How to Set Your Rates as a Musician

No Typical Fees

In the music industry, there are no typical or set rates for pricing yourself as a musician or band. A fixed rate gig is generally determined by the venue owners budget, which can differ vastly from venue to venue. For private functions, and depending on your relationship with the client, you would normally negotiate a different rate in comparison to a club owner.

The exact same is true for determining your price as a freelance musician. In a sense, it’s not determined by a single gig, but rather what you can make in the long run by playing a succession of gigs. For example, a certain project that is just starting out may have little funding but show promise for future success. On the other hand, a distinctively high paying gig may have little to do with a supportive audience.

Quantity over Quality

We’ve all heard the saying “quality over quantity”. The exact opposite is true when it comes to getting hired. Your rates as a musician and band is determined by your audience base, in other words, how many people you can attract to the event. The reality is that most venue owners do not have a built-in audience. They attract people to their venue through live entertainment, namely you. If you can’t bring a venue new customers they will have little interest in booking you.

In the club scene, it’s evident that quality of customer is more important than quality of music. This is a result of thousands of unknown bands competing for paid gigs. By inviting large groups of friends, they are able to temporarily sustain themselves in the spotlight. Then there are artists that have cultivated a following through radio, album sales and other mediums. For these artists or bands, it’s relatively easy to get great gigs as venue owners are guaranteed customers.

What Are Others Making?

A good way to determine your rates as a musician is to compare yourself with other similar artists. If you’re a band that’s interested in performing at a specific venue, it might be a good idea to find out what other bands are making that play at this venue. This is actually a common exchange amongst musicians, and you shouldn’t feel bad in asking.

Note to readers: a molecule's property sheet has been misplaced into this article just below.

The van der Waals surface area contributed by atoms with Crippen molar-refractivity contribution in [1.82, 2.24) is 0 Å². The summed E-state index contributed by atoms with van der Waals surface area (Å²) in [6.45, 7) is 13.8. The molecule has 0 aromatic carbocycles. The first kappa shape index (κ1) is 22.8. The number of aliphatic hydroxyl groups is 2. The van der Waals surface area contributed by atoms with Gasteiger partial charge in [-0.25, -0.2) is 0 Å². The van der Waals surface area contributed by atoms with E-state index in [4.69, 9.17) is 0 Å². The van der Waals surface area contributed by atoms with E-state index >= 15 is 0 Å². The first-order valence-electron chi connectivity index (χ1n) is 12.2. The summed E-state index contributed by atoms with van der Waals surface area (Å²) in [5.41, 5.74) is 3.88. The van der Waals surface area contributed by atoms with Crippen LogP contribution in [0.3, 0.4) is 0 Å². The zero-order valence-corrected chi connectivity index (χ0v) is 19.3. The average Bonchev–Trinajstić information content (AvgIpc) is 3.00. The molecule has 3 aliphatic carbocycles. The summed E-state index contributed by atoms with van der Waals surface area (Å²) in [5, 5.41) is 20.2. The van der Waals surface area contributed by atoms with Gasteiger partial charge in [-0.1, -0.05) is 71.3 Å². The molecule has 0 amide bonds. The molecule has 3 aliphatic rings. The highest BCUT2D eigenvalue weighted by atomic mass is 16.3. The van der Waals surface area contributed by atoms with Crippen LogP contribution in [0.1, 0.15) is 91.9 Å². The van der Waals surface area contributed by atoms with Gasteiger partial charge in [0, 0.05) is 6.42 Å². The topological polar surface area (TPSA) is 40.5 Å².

Based on my own experience for pub and restaurant gigs, you’re likely to average at around $40 per band member . If you’re playing as a solo artist you will have the opportunity to make more, as much as three times that amount.

There are certain venues that may offer you the “door fee” instead of a fixed rate. In these instances, the venue makes money from the bar and you get whatever was earned in total from the entrance fee. If you have a cultivated a large following then this may be a good option to explore.

The Formula

There is a general formula we can apply for determining our value as a band or freelance musician.

(Total value of tickets sold + Contribution from sponsors) – 50%

1. Tickets sold

This refers to the total number of people you have attracted to the event. If you’re playing in a band, this will refer to the entire clientele of the night, however, you would still need to divide the final amount by the number of members in your band. If you’re acting as a freelance musician, this will refer to the specific number of people who have come to watch you and not the other members of the ensemble.

2. Sponsors

In many instances event organizers will need the aid of a sponsor. It’s a tough industry, and you should consider that the organizer is oftentimes trying just as hard to make some money as the musician. I’ve heard many cases of the organizer losing out or just breaking even. For bigger events, sponsors are often needed to help with the financing of booking entertainment. If this is the case, you should take this into account when determining your rate.

3. Subtract expenses

I know what you’re thinking. Fifty percent is a large chunk out of your paycheck. Unfortunately this amount (if not more) goes to approximate venue rental and all other expenses.

Corporate Events

Corporate gigs are likely to originate from booking agents. You are hired as the professional entertainment for a particular function. They are generally private events with an audience that isn’t necessarily there to watch you perform.

In other words, these type of gigs are generally based on the skill of the musician and not how many audience members they can attract. The trade off, is unfortunately, an unresponsive audience most of the time.

We can generally expect to quote much higher amounts for corporate gigs as they are usually financed by corporations with large sums of money on hand.

Building a Following

Your personal following is your most valuable asset as an artist or band.

In reality, you build a following by actually not focusing on the money. If you put the music first, you are likely to cultivate that much needed following.

A nice tactic, and one many venue owners employ, would be to book multiple bands for a show. If you can book 3 bands and each brings 10 people, you end up with 3 times more people than what you would have otherwise achieved. The pay cheque for these gigs might be lower, however they can work great for building a following. This is especially the case if the other bands on the same bill are very similar to your own. This means that their fans are likely to become your fans (and vice versa).

Don’t forget to subscribe so that you can pick up tips in future posts on building and interacting with your audience.

Dean Hailstone

Dean Hailstone

Dean is a professional guitar player, recording artist and touring musician. He has over 20 years of playing experience, and has performed hundreds of live gigs during his career. Read more...


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